US8566297B1 - Method to spoof data formats from image backups - Google Patents

Method to spoof data formats from image backups Download PDF

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US8566297B1
US8566297B1 US12/687,438 US68743810A US8566297B1 US 8566297 B1 US8566297 B1 US 8566297B1 US 68743810 A US68743810 A US 68743810A US 8566297 B1 US8566297 B1 US 8566297B1
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spoofed
data
client
storage medium
files
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II Gregory R. Dowers
Kirk L. Searls
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Veritas Technologies LLC
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Symantec Corp
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    • GPHYSICS
    • G06COMPUTING; CALCULATING; COUNTING
    • G06FELECTRIC DIGITAL DATA PROCESSING
    • G06F16/00Information retrieval; Database structures therefor; File system structures therefor
    • G06F16/10File systems; File servers
    • G06F16/11File system administration, e.g. details of archiving or snapshots
    • G06F16/113Details of archiving

Abstract

A system and method for efficiently accessing large data storage subsystems with a different file format than a format used by running applications. A backup server is coupled to a data storage medium, and is configured to store data on the data storage medium according to a first file format. A client is coupled to the backup server and is configured to convey memory access requests for data stored in the data storage medium. The client is unable to decipher the first file format. A filter driver in the backup server is coupled to intercept the requests from the client. The filter driver is configured to decipher the first file format; spoof the existence of one or more spoofed files that do not exist on the data storage medium, wherein each of the one or more spoofed files corresponds to data stored on the data storage medium; and present the spoofed files to the client.

Description

BACKGROUND OF THE INVENTION

1. Field of the Invention

This invention relates to the field of computing system data backup and, more particularly, to access and restoration of previously backed up data.

2. Description of the Related Art

As computer memory storage and data bandwidth increase, so does the amount and complexity of data that business and individuals must manage. A large portion of the data may involve content managed for a company or home workgroup by a dedicated server. This dedicated server may include or be coupled to a data storage subsystem comprising hard disks or other storage devices for the storage of a large amount of information. This dedicated server and storage subsystem may provide users the ability to search and access information, including electronic documents, photographic or other still images, video streams, audio files, volume image backup files, etc.

Because the various examples of stored data may frequently contain crucial information, the contents of information servers may be archived or backed up to an archival or a backup storage to prevent loss of data. In such a case, the dedicated server and storage subsystem may include a backup system. For example, a back-end database provided within the server and storage subsystem is often backed up as a single, monolithic database file. This database file contains all the tables, records, and indexing information for the database.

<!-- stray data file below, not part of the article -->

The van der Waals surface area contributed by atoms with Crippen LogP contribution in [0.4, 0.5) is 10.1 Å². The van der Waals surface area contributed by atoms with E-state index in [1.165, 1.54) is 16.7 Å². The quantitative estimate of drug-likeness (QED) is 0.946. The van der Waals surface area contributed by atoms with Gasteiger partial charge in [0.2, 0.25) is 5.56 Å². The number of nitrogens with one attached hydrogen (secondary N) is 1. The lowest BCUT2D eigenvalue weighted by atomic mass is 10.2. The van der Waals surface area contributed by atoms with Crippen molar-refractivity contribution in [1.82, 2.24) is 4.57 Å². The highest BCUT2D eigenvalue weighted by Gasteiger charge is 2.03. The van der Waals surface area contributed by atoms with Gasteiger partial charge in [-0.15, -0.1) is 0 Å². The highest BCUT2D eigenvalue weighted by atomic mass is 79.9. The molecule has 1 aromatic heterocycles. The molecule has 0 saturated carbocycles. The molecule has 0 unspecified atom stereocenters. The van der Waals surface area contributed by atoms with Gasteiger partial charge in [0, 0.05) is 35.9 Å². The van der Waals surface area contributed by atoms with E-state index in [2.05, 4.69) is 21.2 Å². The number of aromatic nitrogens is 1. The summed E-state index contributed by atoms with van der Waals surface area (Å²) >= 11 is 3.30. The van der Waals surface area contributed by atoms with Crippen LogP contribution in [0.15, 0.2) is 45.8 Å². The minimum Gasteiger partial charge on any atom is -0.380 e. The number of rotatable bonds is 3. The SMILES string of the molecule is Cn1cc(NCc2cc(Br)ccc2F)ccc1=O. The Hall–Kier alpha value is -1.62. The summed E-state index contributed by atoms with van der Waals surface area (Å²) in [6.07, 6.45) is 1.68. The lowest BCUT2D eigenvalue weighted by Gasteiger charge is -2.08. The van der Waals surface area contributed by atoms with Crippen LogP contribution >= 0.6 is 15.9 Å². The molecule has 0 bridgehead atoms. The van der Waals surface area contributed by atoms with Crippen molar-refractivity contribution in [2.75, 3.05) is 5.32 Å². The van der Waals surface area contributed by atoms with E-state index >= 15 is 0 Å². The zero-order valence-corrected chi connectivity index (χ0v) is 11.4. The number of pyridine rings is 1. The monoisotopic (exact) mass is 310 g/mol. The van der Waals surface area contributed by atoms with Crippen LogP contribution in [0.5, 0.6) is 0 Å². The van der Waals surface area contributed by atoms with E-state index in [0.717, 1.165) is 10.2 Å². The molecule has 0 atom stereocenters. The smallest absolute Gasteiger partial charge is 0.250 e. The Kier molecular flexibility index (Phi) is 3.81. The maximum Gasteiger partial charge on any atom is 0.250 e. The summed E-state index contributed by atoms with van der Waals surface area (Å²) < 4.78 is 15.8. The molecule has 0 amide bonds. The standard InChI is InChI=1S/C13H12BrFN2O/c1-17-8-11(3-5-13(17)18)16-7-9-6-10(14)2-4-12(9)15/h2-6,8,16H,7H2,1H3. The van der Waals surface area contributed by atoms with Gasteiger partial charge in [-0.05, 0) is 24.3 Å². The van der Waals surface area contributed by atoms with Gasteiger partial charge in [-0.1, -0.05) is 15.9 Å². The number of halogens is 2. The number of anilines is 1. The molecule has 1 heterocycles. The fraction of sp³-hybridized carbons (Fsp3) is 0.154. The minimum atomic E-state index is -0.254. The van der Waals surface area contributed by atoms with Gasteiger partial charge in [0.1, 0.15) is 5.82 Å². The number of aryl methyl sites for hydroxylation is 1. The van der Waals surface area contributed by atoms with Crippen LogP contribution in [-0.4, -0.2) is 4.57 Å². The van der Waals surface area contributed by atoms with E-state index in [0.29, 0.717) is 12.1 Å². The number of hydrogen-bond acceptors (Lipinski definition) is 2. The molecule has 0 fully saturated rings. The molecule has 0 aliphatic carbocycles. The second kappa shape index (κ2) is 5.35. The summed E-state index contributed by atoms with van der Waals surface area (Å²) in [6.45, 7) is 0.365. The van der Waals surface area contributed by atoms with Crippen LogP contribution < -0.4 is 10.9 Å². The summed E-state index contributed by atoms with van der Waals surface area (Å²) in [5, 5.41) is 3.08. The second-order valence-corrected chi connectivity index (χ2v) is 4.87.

For many of the uses of the image backup file, a customer may desire to view and/or retrieve information stored within the image backup file. Many common file formats exist that allow an easy, compatible transfer of data between a backup system and a customer's software applications. An image backup file that utilizes a common file format may be supported by a variety of applications provided by a variety of vendors. Some examples of common disk image file formats include virtual hard disk (VHD), V2i, and virtual machine disk (VMDK).

However, in some cases, a backup system may create and store an image backup file in a proprietary file format that is particular to the backup system or is otherwise not widely supported. For example, a backup system may utilize single-instance storage (SIS) in order to reduce data storage requirements. However, the format utilized by the SIS system may not be supported by other vendor's applications. Other proprietary formats may be used as well. Consequently, customers may have backup images created according to a format that is not supported by other applications that the customer uses.

In view of the above, methods and mechanisms for enabling applications to utilize data backed up in a format foreign to the application are desired.

SUMMARY OF THE INVENTION

Systems and methods for efficiently enabling applications to utilize data backed up in a format foreign to the application are contemplated. In one embodiment, a computer system is provided including a backup system. The backup system utilizing a data storage medium stores data according to an organization specified by a first file format. A client computer that is unable to decipher the first file format conveys memory access requests for data stored in the backup system. In one embodiment, a filter driver in the backup server is coupled to intercept the requests from the client. The filter driver is configured to decipher the first file format; spoof the existence of one or more spoofed files that do not exist on the data storage medium, wherein each of the one or more spoofed files corresponds to data stored on the data storage medium; and present the spoofed files to the client.